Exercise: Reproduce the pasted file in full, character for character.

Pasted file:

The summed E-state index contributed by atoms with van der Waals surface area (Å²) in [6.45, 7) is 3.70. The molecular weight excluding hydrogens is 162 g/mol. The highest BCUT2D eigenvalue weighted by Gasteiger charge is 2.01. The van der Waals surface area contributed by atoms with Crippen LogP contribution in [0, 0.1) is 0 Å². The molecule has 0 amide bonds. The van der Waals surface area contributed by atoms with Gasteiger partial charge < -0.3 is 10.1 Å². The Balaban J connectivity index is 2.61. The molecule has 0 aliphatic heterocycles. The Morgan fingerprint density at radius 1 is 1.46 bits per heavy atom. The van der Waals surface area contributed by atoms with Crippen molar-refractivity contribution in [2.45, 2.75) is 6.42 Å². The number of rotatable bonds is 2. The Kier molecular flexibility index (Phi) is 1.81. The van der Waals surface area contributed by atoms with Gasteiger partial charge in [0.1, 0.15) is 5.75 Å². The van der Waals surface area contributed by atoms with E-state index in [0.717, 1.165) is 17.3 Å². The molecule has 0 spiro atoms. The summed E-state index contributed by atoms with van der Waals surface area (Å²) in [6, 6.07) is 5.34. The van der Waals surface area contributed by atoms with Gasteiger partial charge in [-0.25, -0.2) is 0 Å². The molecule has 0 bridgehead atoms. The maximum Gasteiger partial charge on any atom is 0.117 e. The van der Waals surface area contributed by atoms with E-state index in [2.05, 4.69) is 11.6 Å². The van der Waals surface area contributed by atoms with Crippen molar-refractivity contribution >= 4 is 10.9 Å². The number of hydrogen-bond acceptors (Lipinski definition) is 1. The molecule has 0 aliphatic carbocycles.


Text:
The summed E-state index contributed by atoms with van der Waals surface area (Å²) in [6.45, 7) is 3.70. The molecular weight excluding hydrogens is 162 g/mol. The highest BCUT2D eigenvalue weighted by Gasteiger charge is 2.01. The van der Waals surface area contributed by atoms with Crippen LogP contribution in [0, 0.1) is 0 Å². The molecule has 0 amide bonds. The van der Waals surface area contributed by atoms with Gasteiger partial charge < -0.3 is 10.1 Å². The Balaban J connectivity index is 2.61. The molecule has 0 aliphatic heterocycles. The Morgan fingerprint density at radius 1 is 1.46 bits per heavy atom. The van der Waals surface area contributed by atoms with Crippen molar-refractivity contribution in [2.45, 2.75) is 6.42 Å². The number of rotatable bonds is 2. The Kier molecular flexibility index (Phi) is 1.81. The van der Waals surface area contributed by atoms with Gasteiger partial charge in [0.1, 0.15) is 5.75 Å². The van der Waals surface area contributed by atoms with E-state index in [0.717, 1.165) is 17.3 Å². The molecule has 0 spiro atoms. The summed E-state index contributed by atoms with van der Waals surface area (Å²) in [6, 6.07) is 5.34. The van der Waals surface area contributed by atoms with Gasteiger partial charge in [-0.25, -0.2) is 0 Å². The molecule has 0 bridgehead atoms. The maximum Gasteiger partial charge on any atom is 0.117 e. The van der Waals surface area contributed by atoms with E-state index in [2.05, 4.69) is 11.6 Å². The van der Waals surface area contributed by atoms with Crippen molar-refractivity contribution >= 4 is 10.9 Å². The number of hydrogen-bond acceptors (Lipinski definition) is 1. The molecule has 0 aliphatic carbocycles.